The White House, The Green
Plus references to the adjoining Granary
The White House has stood prominently on the south side of the Village Green where residents once stepped straight out onto what was the only road into the village centre from Hemsby long before the present road that dissects The Green existed. The house goes back that far but it is not known exactly when it was built. The earliest record for it appears to be the 1842 Tithe Award map. It is shown on the map as plot 310 coloured pink like other occupied properties.
The Tithe Award map was drawn because the Tithe Commutation Act of 1836 required that payments of tithes in the form of farm produce should be replaced by money payments. Tithe was a tax which was paid to the local church. Tithe maps were not particularly drawn up to identify dwellings but still help us trace their history.
In 1842 George Rising owned the property but it was occupied by George Manship the uncle of *Rebecca Rowing, nee Manship who we will see again later. The barn to the west end of the property was probably built after 1842 because if it was there then it would be a square not coloured in pink. Much, much later the barn was converted into a domestic property called Granary Barn.
The house is unusual in Martham in that its owners never seemed to live there and it was let for long periods to a succession of village vets. This becomes apparent from the Will of Stephen Leach. He was a highly successful gentleman farmer and his wife was Rebecca, nee Manship came from the Manship farming dynasty. Under the terms of his Will, Stephen left The White House to his daughter *Rebecca and she was entitled to the income from rents for as long as she lived. Stephen lived and farmed at West Somerton rather than at The White House but instead let it to provide an income. His daughter also does not appear to have lived there. She married Archibald Rowing who was yet another successful farmer and they lived and farmed at Wicklewood which is about 11 miles west of Wymondham. Rebecca made a will in 1901 and after she died in 1909 her Trustees sold The White House to Mary Thirza Wiseman & and her sister Gertrude. They remained spinsters all their lives and lived with their parents at Grange Farm and Martham House.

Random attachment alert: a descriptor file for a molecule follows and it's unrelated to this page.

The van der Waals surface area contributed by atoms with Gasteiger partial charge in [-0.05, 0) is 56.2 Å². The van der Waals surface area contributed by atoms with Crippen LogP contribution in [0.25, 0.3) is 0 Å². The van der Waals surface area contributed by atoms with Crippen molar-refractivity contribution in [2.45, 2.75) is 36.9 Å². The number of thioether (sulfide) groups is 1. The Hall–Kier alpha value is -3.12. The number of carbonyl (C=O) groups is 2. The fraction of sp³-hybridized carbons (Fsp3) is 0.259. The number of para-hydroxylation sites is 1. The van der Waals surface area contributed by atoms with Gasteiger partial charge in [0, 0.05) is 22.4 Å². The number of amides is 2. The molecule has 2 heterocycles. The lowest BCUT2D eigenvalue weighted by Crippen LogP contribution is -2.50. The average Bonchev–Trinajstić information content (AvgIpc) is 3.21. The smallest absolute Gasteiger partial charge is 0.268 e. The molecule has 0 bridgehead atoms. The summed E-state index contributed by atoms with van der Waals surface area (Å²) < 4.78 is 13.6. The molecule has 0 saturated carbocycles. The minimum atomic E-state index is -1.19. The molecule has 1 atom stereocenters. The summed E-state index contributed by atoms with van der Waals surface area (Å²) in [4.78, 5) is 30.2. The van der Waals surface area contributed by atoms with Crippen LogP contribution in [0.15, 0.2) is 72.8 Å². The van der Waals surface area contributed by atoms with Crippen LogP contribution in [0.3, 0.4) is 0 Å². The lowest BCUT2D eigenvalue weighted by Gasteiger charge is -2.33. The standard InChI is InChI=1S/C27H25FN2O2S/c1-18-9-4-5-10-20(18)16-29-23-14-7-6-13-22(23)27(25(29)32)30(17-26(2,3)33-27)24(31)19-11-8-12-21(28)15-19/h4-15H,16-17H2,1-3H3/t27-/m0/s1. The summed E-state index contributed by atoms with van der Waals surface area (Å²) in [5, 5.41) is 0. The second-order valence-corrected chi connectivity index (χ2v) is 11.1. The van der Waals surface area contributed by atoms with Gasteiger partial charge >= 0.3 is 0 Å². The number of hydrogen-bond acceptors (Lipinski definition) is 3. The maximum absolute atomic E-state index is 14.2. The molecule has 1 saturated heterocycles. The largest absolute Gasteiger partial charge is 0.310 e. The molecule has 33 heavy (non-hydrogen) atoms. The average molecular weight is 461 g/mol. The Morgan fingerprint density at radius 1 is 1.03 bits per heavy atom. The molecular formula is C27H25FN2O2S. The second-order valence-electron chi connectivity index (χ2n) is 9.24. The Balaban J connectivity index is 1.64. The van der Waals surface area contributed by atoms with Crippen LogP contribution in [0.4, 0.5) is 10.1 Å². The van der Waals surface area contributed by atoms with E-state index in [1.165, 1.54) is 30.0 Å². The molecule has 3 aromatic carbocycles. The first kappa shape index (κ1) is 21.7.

1861 & 1871
The next records we can look at are the 1861 & 1871 census returns and these confirm the use of the house as the home of the village vet. In 1861 the property was not named but in 1871 it appears to have been known as The Cottage. The Daniels family lived there throughout this time. Robert Daniels was 55 in 1871 and was the head of household and a Veterinary Surgeon born in Wickhampton (a hamlet between Halvergate and Reedham) and his wife Harriet was the same age and from Martham.
The 1881 census was carried out on 3rd April that year. We cannot be absolutely certain about which entry refers to The White House as individual properties are not named but only listed as “South of the Green” but the most likely is the Smith family. Sydney Smith was 33 and a Veterinary Surgeon. He was born in Rowenden, Kent. His wife was Clara, aged 23, and was born in Martham.
The 1891 census was carried out on 5th April that year. The Golden family lived at The White House at the time. The head of household was Francis Charles Golden who was 27 a Veterinary Surgeon. He was from Dudley, Worcestershire and his wife was Mary V Golden, aged 25, from Sedgley, Staffordshire.
The 1901 census was carried out on 31st March that year. The use of the house as a vets had come to an end with the Larter family living in the property. The head of household was John Larter who was 33 and a plumber & decorator. He was born at Ludham. He was married to Edith, aged 29 and they had two children.
The 1911 census was carried out on 2nd April that year. The Terman family lived at The White House at the time. The head of household was Percival John Whitfield Terman who was 45 and he was a General Medical Practitioner. He was born in Barbados; West Indies and the census says he was a British Subject by his parentage. He was married to Agnes Rosa Terman, aged 43, and they had three servants living in on the night of the census.
We have seen above that in October 1909 Mary Wiseman and her sister Gertrude purchased The White House from Rebecca Rowing for £500. The Wiseman sisters were the daughters of Alfred & Thirza Wiseman the very successful farmers who lived in a series of the best houses in Martham including Grange Farm and Martham House. In March 1916 the sisters sold The White House for £600 to Mary Elizabeth Debbage the wife of Horace who was a corn merchant.
I have studied the 1939 Register. The White House is not specifically named but Mary Debbage is listed as living on The Green with her daughter and granddaughter. Mary had become a widow but was a corn merchant, no doubt continuing her husband’s business after his death in 1938.